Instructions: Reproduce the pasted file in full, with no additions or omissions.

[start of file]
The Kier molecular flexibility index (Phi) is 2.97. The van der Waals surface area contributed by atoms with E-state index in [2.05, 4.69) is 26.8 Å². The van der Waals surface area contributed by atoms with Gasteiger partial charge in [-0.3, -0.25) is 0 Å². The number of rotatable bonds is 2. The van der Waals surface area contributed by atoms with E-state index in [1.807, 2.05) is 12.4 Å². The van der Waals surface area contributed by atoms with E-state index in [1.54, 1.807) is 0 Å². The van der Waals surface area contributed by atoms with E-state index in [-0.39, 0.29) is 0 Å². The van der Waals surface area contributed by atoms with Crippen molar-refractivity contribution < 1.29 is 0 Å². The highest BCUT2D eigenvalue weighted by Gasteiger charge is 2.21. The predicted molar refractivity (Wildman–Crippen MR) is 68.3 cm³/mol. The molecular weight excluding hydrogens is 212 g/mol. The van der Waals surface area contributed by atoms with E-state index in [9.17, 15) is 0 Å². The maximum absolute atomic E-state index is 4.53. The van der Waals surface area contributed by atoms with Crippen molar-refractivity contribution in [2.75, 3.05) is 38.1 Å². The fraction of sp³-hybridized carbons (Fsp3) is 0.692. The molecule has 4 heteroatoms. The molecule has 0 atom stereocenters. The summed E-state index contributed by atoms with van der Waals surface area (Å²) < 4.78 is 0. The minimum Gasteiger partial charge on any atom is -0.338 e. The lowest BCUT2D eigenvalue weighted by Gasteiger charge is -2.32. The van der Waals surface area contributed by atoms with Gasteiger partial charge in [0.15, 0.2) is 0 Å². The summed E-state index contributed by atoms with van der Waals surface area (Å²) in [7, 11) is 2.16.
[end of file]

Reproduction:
The Kier molecular flexibility index (Phi) is 2.97. The van der Waals surface area contributed by atoms with E-state index in [2.05, 4.69) is 26.8 Å². The van der Waals surface area contributed by atoms with Gasteiger partial charge in [-0.3, -0.25) is 0 Å². The number of rotatable bonds is 2. The van der Waals surface area contributed by atoms with E-state index in [1.807, 2.05) is 12.4 Å². The van der Waals surface area contributed by atoms with E-state index in [1.54, 1.807) is 0 Å². The van der Waals surface area contributed by atoms with E-state index in [-0.39, 0.29) is 0 Å². The van der Waals surface area contributed by atoms with Crippen molar-refractivity contribution < 1.29 is 0 Å². The highest BCUT2D eigenvalue weighted by Gasteiger charge is 2.21. The predicted molar refractivity (Wildman–Crippen MR) is 68.3 cm³/mol. The molecular weight excluding hydrogens is 212 g/mol. The van der Waals surface area contributed by atoms with E-state index in [9.17, 15) is 0 Å². The maximum absolute atomic E-state index is 4.53. The van der Waals surface area contributed by atoms with Crippen molar-refractivity contribution in [2.75, 3.05) is 38.1 Å². The fraction of sp³-hybridized carbons (Fsp3) is 0.692. The molecule has 4 heteroatoms. The molecule has 0 atom stereocenters. The summed E-state index contributed by atoms with van der Waals surface area (Å²) < 4.78 is 0. The minimum Gasteiger partial charge on any atom is -0.338 e. The lowest BCUT2D eigenvalue weighted by Gasteiger charge is -2.32. The van der Waals surface area contributed by atoms with Gasteiger partial charge in [0.15, 0.2) is 0 Å². The summed E-state index contributed by atoms with van der Waals surface area (Å²) in [7, 11) is 2.16.